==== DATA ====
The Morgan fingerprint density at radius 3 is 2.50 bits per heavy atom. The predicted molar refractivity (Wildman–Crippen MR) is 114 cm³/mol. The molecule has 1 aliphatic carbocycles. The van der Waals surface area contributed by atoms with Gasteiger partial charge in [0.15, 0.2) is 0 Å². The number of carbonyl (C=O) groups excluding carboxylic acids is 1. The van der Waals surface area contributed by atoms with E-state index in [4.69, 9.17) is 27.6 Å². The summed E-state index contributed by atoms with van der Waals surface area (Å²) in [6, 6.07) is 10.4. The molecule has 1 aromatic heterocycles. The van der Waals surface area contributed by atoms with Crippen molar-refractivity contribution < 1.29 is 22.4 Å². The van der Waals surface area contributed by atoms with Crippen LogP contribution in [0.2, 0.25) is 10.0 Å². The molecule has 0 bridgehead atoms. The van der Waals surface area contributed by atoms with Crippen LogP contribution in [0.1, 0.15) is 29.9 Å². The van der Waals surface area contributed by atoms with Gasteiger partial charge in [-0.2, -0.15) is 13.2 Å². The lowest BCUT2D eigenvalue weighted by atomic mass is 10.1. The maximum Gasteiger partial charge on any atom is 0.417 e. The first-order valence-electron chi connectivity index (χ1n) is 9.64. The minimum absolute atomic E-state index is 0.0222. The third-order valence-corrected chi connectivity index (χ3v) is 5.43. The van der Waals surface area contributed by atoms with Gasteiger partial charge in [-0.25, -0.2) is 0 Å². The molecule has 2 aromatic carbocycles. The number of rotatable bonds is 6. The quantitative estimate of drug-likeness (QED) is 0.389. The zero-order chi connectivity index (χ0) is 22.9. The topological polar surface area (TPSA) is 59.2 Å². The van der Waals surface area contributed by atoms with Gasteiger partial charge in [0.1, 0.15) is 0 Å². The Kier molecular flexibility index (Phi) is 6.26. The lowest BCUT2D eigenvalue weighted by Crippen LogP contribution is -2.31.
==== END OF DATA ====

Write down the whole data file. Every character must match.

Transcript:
The Morgan fingerprint density at radius 3 is 2.50 bits per heavy atom. The predicted molar refractivity (Wildman–Crippen MR) is 114 cm³/mol. The molecule has 1 aliphatic carbocycles. The van der Waals surface area contributed by atoms with Gasteiger partial charge in [0.15, 0.2) is 0 Å². The number of carbonyl (C=O) groups excluding carboxylic acids is 1. The van der Waals surface area contributed by atoms with E-state index in [4.69, 9.17) is 27.6 Å². The summed E-state index contributed by atoms with van der Waals surface area (Å²) in [6, 6.07) is 10.4. The molecule has 1 aromatic heterocycles. The van der Waals surface area contributed by atoms with Crippen molar-refractivity contribution < 1.29 is 22.4 Å². The van der Waals surface area contributed by atoms with Crippen LogP contribution in [0.2, 0.25) is 10.0 Å². The molecule has 0 bridgehead atoms. The van der Waals surface area contributed by atoms with Crippen LogP contribution in [0.1, 0.15) is 29.9 Å². The van der Waals surface area contributed by atoms with Gasteiger partial charge in [-0.2, -0.15) is 13.2 Å². The lowest BCUT2D eigenvalue weighted by atomic mass is 10.1. The maximum Gasteiger partial charge on any atom is 0.417 e. The first-order valence-electron chi connectivity index (χ1n) is 9.64. The minimum absolute atomic E-state index is 0.0222. The third-order valence-corrected chi connectivity index (χ3v) is 5.43. The van der Waals surface area contributed by atoms with Gasteiger partial charge in [-0.25, -0.2) is 0 Å². The molecule has 2 aromatic carbocycles. The number of rotatable bonds is 6. The quantitative estimate of drug-likeness (QED) is 0.389. The zero-order chi connectivity index (χ0) is 22.9. The topological polar surface area (TPSA) is 59.2 Å². The van der Waals surface area contributed by atoms with Gasteiger partial charge in [0.1, 0.15) is 0 Å². The Kier molecular flexibility index (Phi) is 6.26. The lowest BCUT2D eigenvalue weighted by Crippen LogP contribution is -2.31.